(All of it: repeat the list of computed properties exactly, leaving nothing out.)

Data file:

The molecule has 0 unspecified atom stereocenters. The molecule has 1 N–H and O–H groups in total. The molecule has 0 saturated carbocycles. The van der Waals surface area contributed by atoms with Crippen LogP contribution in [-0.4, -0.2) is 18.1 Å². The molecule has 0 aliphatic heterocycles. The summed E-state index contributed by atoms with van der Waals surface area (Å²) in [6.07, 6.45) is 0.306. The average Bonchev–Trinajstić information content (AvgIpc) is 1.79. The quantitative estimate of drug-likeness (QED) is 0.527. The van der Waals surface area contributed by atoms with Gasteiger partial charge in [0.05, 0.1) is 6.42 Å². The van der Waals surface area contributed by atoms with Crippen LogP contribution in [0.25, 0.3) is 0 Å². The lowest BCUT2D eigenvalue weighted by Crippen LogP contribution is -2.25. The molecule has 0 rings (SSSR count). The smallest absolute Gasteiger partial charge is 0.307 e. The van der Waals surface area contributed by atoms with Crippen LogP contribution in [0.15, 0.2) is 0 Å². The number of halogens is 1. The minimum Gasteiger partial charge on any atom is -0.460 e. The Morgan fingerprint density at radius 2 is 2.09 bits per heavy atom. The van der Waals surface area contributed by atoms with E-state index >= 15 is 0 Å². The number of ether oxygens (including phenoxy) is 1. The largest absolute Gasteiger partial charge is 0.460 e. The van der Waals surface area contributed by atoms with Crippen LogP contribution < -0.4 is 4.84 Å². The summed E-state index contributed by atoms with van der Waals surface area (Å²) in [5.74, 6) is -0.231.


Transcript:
The molecule has 0 unspecified atom stereocenters. The molecule has 1 N–H and O–H groups in total. The molecule has 0 saturated carbocycles. The van der Waals surface area contributed by atoms with Crippen LogP contribution in [-0.4, -0.2) is 18.1 Å². The molecule has 0 aliphatic heterocycles. The summed E-state index contributed by atoms with van der Waals surface area (Å²) in [6.07, 6.45) is 0.306. The average Bonchev–Trinajstić information content (AvgIpc) is 1.79. The quantitative estimate of drug-likeness (QED) is 0.527. The van der Waals surface area contributed by atoms with Gasteiger partial charge in [0.05, 0.1) is 6.42 Å². The van der Waals surface area contributed by atoms with Crippen LogP contribution in [0.25, 0.3) is 0 Å². The lowest BCUT2D eigenvalue weighted by Crippen LogP contribution is -2.25. The molecule has 0 rings (SSSR count). The smallest absolute Gasteiger partial charge is 0.307 e. The van der Waals surface area contributed by atoms with Crippen LogP contribution in [0.15, 0.2) is 0 Å². The number of halogens is 1. The minimum Gasteiger partial charge on any atom is -0.460 e. The Morgan fingerprint density at radius 2 is 2.09 bits per heavy atom. The van der Waals surface area contributed by atoms with E-state index >= 15 is 0 Å². The number of ether oxygens (including phenoxy) is 1. The largest absolute Gasteiger partial charge is 0.460 e. The van der Waals surface area contributed by atoms with Crippen LogP contribution < -0.4 is 4.84 Å². The summed E-state index contributed by atoms with van der Waals surface area (Å²) in [5.74, 6) is -0.231.